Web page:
Present & Correct sets up shop in London

[Alyson Kuhn] Neal Whittington of Present & Correct likes to make people smile. After his letterpress Smile print won the Strathmore Category award in the 2012 Mohawk Show, we interviewed Whittington about his collection of smiles. He was in the midst of setting up an actual shop in London’s Clerkenwell neighborhood, after four years as an online-only seller. We weren’t able to pop over for the opening, so we ordered some Smile cards and other stationery supplies. We are delighted to learn that the shop’s first Christmas made Whittington and business partner Mark Smith…grin.

Whittington told us, “Christmas in the shop was great. It was so nice to meet people who have followed Present & Correct online, and we also had a lot of newcomers—people passing by, drawn in by the giant cardboard pencils in the window! It’s been brilliant setting it up and making it look pretty, and then arranging things nicely whenever the feeling takes me.”

Present & Correct, 23 Arlington Way, London EC1R 1UY

The tape can’t escape its pegs on the wall.

Counter-intuitive: a tiny typewriter and a big monitor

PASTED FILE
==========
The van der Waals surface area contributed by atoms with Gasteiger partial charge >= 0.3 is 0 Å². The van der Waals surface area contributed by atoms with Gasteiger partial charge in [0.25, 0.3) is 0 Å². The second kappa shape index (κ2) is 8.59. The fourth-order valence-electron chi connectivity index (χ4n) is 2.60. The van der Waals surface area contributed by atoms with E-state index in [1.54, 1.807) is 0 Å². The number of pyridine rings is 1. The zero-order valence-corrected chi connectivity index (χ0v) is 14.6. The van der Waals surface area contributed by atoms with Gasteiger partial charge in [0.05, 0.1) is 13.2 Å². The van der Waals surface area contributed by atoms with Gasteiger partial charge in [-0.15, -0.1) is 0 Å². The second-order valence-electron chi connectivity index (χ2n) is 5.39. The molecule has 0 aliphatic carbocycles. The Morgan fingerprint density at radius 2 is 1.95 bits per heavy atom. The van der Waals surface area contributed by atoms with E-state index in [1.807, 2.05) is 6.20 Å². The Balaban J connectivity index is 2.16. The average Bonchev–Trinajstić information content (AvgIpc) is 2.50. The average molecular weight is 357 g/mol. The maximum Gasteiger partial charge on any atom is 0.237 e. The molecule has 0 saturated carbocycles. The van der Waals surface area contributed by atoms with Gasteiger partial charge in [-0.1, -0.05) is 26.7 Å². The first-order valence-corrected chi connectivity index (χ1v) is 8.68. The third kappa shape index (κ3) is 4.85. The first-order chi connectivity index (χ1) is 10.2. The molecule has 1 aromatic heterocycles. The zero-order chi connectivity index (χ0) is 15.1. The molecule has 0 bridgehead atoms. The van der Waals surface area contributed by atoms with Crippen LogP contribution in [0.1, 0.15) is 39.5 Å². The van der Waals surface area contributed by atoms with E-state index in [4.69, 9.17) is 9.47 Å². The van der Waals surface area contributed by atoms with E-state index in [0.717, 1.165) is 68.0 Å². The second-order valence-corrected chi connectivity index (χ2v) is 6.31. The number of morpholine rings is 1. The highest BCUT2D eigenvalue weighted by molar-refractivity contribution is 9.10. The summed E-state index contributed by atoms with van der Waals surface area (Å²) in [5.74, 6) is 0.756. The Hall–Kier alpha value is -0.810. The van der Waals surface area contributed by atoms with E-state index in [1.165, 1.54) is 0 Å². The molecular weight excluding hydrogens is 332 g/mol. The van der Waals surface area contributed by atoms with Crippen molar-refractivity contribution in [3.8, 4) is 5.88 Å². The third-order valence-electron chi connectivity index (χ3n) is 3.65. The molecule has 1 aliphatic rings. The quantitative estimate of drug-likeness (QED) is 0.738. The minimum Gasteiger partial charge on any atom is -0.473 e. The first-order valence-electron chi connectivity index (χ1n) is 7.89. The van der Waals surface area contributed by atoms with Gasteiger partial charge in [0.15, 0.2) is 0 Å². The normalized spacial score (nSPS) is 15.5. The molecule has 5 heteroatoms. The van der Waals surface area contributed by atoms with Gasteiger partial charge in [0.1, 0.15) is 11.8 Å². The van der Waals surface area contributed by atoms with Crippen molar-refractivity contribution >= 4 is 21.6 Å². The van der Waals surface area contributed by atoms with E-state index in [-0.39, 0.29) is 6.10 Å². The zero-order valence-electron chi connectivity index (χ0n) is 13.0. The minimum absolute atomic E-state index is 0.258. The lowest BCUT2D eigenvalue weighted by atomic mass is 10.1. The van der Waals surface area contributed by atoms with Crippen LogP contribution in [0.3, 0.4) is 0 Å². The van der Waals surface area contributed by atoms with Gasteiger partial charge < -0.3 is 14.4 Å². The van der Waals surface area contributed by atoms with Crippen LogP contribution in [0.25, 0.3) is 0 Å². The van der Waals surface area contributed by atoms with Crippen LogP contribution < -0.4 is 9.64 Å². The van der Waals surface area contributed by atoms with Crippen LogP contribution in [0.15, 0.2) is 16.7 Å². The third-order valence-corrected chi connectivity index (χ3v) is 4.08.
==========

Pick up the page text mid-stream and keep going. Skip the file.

Security tint paper bags and mailing labels proved irresistible. I especially love that all the patterns are different from those I’ve seen on the inside of envelopes in the U.S. And the labels are large enough to behave themselves in my typewriter. (I missed the security paper tape. Big drat.)

Small packet, big thrill

Here’s the box in which my order arrived, complete with security tint label. It made me feel like Queen for an A!

My Pie Chart Stickies are truly delicious. Their droll description reads, “Quite how we have survived so long without these in our lives we do not know. Two of our favourite things combined, graphs and sticky notes (and pie!).” It is 100% amusing to label the wedges.

The mitten cards are quite smart. They are blind debossed with cross stitches, which make it easy to stylishly mark an initial on the card.

Present cards really are a present. I cannot recall ever having seen a more luscious expanse of gold foil on a card. The luminous gold surface creates the “lid” of the die-cut box. And when I write my message inside, all I have to do is stay within the lines to complete the 3D illusion.

I have perhaps saved the best for last: my new leather pencil case, designed, cut and stamped by Whittington himself at a workshop in London.

Whittington showed himself to be a stamper and a gentleman by adding my initials to my pencil case. If you think I sent a thank-you note via post, you are not mistaken: I wanted to reciprocate in kind, so I sliced a large security-tint envelope apart and refolded it inside out. (The white strips at the top are not tape—they are seams of the original envelope. Handy.) How dandy that I had a companion note card (thanks to Felt & Wire friend John Hanford) of soaps I’d wrapped in security tints.

Photos: top, 2, 6, 7, 12, 13 © 2013 StudioAlex; all others courtesy of Present & Correct.

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